Opening a bank account or konto will be near the top of your ‘moving to Berlin to do list’. Even if you’re planning to stash your cash under your mattress, you’ll still need an account for your teaching wages to be paid into. Germany likes rules, meaning your chances of being paid cash-in-hand are nil. Happily though, setting up an account is straightforward.
Choosing your bank
Choosing your bank is a lot like choosing milk in a supermarket – you couldn’t care less about the brand, just as long as it doesn’t taste like shit (pardon my French). Your ideal bank account should be purely functional, although there are a few variables that make bank selection slightly more important than that particular aspect of grocery shopping.
I can only speak from my experience with Berliner Sparkasse, but I would recommend them. They are the most popular bank and have the widest network of cash machines/ATMs in Berlin – this is a big deal as you have to pay to use other bank’s cash machines.
Opening an account requires an advance appointment. You can do this over the phone or in person at the branch. You might have to book a day or two beforehand. The appointment itself should take around an hour.
You will need a passport or national identity card and your Anmeldebestätigung (registration certificate).
You might also want to take along your employment contract (if you have one) and some bills with your name and address on them. In short, take everything you have that might identify you as a fine, upstanding and above all, traceable member of the European community – a DNA sample perhaps.
Free banking and accounts on offer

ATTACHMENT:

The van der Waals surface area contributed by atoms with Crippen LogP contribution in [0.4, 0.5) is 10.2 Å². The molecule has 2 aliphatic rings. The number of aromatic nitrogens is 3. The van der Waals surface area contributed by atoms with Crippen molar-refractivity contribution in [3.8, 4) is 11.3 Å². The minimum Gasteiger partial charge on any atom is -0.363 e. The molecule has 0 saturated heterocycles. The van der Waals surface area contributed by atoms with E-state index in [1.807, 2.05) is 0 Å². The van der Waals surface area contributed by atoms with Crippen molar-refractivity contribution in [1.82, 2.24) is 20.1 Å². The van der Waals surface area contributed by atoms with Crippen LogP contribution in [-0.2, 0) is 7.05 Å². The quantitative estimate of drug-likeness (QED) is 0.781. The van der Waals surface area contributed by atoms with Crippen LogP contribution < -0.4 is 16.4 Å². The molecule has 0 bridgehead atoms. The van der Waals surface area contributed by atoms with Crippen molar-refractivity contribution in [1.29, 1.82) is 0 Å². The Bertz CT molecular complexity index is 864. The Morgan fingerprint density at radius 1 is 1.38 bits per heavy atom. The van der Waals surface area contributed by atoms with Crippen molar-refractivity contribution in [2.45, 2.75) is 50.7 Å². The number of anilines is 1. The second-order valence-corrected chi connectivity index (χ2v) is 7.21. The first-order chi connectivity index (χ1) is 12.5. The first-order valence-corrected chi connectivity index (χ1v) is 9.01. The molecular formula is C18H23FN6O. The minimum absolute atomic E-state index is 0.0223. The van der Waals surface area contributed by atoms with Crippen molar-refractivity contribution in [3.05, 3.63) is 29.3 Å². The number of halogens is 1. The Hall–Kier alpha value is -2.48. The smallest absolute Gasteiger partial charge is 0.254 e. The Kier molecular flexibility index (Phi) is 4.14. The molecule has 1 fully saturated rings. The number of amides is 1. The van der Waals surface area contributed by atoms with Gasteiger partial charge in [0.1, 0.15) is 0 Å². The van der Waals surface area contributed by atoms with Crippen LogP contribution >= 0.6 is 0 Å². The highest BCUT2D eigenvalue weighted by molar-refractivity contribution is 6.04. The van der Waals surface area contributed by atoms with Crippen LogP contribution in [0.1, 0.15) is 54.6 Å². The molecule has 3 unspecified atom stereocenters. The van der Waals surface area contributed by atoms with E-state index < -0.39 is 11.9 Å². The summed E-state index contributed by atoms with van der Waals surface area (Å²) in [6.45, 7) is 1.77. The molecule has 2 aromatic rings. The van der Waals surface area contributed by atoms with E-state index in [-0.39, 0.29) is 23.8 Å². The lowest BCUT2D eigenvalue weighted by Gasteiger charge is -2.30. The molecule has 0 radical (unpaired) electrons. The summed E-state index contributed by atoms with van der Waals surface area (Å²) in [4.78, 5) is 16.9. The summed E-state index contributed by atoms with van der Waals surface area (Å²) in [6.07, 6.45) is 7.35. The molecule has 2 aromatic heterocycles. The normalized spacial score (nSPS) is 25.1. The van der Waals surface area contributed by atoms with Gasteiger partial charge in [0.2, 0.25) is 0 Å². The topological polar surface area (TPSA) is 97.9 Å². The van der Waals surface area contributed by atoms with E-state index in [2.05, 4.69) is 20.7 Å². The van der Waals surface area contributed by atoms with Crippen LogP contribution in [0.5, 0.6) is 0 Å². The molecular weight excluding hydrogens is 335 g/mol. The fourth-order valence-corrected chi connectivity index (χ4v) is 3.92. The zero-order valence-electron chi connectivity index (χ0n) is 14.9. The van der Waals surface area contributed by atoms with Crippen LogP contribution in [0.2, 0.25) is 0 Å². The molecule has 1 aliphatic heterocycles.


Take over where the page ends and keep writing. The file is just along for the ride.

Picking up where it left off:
Unfortunately, charging-for-absolutely-everything-that-can-be-charged-for Germany has yet to embrace free banking (or at least it’s not easily accessible for those with piecemeal knowledge of German retail banking). Thankfully, bank accounts are not particularly expensive. Expect to pay €2-€10 per month depending on the account you choose. The cheaper options tend to be bog standard, with add-ons like paper statements and counter service charged for. More expensive accounts can give fringe benefits like free travel insurance or free withdrawals abroad.
Happily for those who arrive in Berlin sans German, you can usually conduct your financial business in German. Your best bet for this will be the bigger branches in the centre of the city, for example in Alexanderplatz or Potsdamer Platz.
Opening a bank account can seem daunting, especially for those who don’t enjoy tackling the economic side of life (that includes most English teachers to be fair). However, German bank staff are friendly and helpful for the most part and you shouldn’t have any problems setting up this particular aspect of your Berlin life.